By Sashkin @

Big banks BNP Paribas and JPMorgan are using digital tokens in their short-term trading operations. Eva Szalay reports for the Financial Times:

JPMorgan’s blockchain allow banks to lend out US government bonds for a few hours as collateral, without the bonds leaving their balance sheets.

Post-crisis regulatory requirements demand that banks hold large amounts of liquid assets — which can be bought and sold easily even during times of market stress — such as Treasuries as a safety buffer. By tokenising these assets banks can temporarily turn them into collateral for a few hours, but without lowering their safety buffers, which are calculated at the end of each day.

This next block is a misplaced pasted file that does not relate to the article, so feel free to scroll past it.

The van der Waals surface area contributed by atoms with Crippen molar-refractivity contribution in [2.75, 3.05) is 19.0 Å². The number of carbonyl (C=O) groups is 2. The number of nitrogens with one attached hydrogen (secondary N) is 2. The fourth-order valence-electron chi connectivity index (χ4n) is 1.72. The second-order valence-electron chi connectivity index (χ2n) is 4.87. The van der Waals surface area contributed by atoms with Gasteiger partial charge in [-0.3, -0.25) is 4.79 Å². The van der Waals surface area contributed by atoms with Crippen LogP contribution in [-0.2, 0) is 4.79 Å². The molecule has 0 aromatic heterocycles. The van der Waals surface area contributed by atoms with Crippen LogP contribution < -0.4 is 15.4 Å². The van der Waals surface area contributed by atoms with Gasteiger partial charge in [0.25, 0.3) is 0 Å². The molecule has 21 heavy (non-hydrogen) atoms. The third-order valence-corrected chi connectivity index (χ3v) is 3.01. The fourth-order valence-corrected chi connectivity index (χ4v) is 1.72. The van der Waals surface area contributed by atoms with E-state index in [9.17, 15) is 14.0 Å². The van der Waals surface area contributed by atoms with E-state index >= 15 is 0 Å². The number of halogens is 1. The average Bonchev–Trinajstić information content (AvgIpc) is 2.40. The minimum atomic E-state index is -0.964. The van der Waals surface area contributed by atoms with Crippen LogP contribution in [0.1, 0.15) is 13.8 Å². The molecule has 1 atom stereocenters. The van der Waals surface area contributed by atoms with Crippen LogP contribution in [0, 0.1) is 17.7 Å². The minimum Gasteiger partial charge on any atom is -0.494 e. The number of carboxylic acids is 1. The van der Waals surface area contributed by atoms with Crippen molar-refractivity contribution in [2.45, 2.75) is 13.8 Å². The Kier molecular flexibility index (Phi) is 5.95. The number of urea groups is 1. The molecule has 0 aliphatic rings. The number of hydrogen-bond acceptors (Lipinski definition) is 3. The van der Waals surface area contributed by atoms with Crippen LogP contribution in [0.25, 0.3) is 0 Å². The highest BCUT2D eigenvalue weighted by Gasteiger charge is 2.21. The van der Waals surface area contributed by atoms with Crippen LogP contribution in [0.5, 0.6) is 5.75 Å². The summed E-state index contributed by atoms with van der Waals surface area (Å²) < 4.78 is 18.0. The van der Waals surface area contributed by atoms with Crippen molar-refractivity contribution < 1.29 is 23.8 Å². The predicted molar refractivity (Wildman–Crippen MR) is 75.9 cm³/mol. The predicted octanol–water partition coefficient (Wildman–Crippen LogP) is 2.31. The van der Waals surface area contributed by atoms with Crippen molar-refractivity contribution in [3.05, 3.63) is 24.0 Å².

The token represents a digital version of a Treasury and borrowers can exchange it for cash.

Details such as the length of the loan and settlement time are governed by a smart contract, which ensures that the cash is in the borrower’s account and that collateral locked up against loans is released at the end of the deal. More than $300bn worth of such short-term loans have taken place on JPMorgan’s blockchain technology platform Onyx Digital Assets since December 2020.

Joe Bonnaud, global markets chief operating officer and head of engineering at BNP Paribas, said the two main use cases for the bank were securities financing and intraday repo.

“This is not just proof of concept work, we see this as part of our efforts to utilise the technology for the whole trading and operations lifecycle as the market evolves,” he added.

Read more here.